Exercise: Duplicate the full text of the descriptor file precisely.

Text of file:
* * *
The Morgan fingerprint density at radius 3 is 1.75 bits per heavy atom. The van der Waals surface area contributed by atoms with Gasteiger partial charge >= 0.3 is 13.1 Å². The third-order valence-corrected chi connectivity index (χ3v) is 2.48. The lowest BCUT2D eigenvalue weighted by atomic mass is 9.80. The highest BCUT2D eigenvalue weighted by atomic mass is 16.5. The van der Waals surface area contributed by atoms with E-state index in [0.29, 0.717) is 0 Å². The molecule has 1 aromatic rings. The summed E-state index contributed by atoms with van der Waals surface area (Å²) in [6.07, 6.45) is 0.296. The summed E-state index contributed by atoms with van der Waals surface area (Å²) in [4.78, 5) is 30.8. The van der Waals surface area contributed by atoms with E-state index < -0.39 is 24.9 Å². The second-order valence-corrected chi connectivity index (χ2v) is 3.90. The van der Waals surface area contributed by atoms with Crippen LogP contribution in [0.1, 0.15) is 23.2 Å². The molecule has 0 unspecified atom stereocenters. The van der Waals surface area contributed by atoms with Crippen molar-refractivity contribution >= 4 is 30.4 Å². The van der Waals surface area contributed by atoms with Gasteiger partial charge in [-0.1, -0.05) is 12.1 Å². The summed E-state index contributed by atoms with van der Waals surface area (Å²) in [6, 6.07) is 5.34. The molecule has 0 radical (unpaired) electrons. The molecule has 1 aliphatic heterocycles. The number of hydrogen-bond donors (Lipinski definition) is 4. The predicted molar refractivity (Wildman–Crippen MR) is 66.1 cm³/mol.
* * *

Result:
The Morgan fingerprint density at radius 3 is 1.75 bits per heavy atom. The van der Waals surface area contributed by atoms with Gasteiger partial charge >= 0.3 is 13.1 Å². The third-order valence-corrected chi connectivity index (χ3v) is 2.48. The lowest BCUT2D eigenvalue weighted by atomic mass is 9.80. The highest BCUT2D eigenvalue weighted by atomic mass is 16.5. The van der Waals surface area contributed by atoms with E-state index in [0.29, 0.717) is 0 Å². The molecule has 1 aromatic rings. The summed E-state index contributed by atoms with van der Waals surface area (Å²) in [6.07, 6.45) is 0.296. The summed E-state index contributed by atoms with van der Waals surface area (Å²) in [4.78, 5) is 30.8. The van der Waals surface area contributed by atoms with E-state index < -0.39 is 24.9 Å². The second-order valence-corrected chi connectivity index (χ2v) is 3.90. The van der Waals surface area contributed by atoms with Crippen LogP contribution in [0.1, 0.15) is 23.2 Å². The molecule has 0 unspecified atom stereocenters. The van der Waals surface area contributed by atoms with Crippen molar-refractivity contribution >= 4 is 30.4 Å². The van der Waals surface area contributed by atoms with Gasteiger partial charge in [-0.1, -0.05) is 12.1 Å². The summed E-state index contributed by atoms with van der Waals surface area (Å²) in [6, 6.07) is 5.34. The molecule has 0 radical (unpaired) electrons. The molecule has 1 aliphatic heterocycles. The number of hydrogen-bond donors (Lipinski definition) is 4. The predicted molar refractivity (Wildman–Crippen MR) is 66.1 cm³/mol.